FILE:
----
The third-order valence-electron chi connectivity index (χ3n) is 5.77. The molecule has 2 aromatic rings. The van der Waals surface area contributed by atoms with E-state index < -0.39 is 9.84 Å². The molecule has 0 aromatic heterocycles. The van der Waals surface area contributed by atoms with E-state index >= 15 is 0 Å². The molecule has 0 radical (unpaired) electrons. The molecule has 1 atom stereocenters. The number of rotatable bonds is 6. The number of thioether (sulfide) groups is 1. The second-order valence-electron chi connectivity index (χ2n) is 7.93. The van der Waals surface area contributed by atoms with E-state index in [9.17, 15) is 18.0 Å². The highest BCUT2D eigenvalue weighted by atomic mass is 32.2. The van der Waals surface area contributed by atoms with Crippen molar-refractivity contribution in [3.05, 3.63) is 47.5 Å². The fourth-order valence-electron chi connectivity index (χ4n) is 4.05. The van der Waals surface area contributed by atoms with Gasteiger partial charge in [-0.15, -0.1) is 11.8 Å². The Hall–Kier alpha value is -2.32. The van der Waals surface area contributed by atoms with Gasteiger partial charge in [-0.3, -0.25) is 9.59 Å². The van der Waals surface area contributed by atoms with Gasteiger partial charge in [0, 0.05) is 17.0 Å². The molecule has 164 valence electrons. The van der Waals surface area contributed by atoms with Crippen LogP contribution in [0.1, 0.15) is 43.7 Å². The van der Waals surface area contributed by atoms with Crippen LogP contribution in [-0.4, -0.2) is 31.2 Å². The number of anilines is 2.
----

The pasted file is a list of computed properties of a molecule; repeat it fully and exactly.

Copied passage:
The third-order valence-electron chi connectivity index (χ3n) is 5.77. The molecule has 2 aromatic rings. The van der Waals surface area contributed by atoms with E-state index < -0.39 is 9.84 Å². The molecule has 0 aromatic heterocycles. The van der Waals surface area contributed by atoms with E-state index >= 15 is 0 Å². The molecule has 0 radical (unpaired) electrons. The molecule has 1 atom stereocenters. The number of rotatable bonds is 6. The number of thioether (sulfide) groups is 1. The second-order valence-electron chi connectivity index (χ2n) is 7.93. The van der Waals surface area contributed by atoms with E-state index in [9.17, 15) is 18.0 Å². The highest BCUT2D eigenvalue weighted by atomic mass is 32.2. The van der Waals surface area contributed by atoms with Crippen molar-refractivity contribution in [3.05, 3.63) is 47.5 Å². The fourth-order valence-electron chi connectivity index (χ4n) is 4.05. The van der Waals surface area contributed by atoms with Gasteiger partial charge in [-0.15, -0.1) is 11.8 Å². The Hall–Kier alpha value is -2.32. The van der Waals surface area contributed by atoms with Gasteiger partial charge in [-0.3, -0.25) is 9.59 Å². The van der Waals surface area contributed by atoms with Gasteiger partial charge in [0, 0.05) is 17.0 Å². The molecule has 164 valence electrons. The van der Waals surface area contributed by atoms with Crippen LogP contribution in [0.1, 0.15) is 43.7 Å². The van der Waals surface area contributed by atoms with Crippen LogP contribution in [-0.4, -0.2) is 31.2 Å². The number of anilines is 2.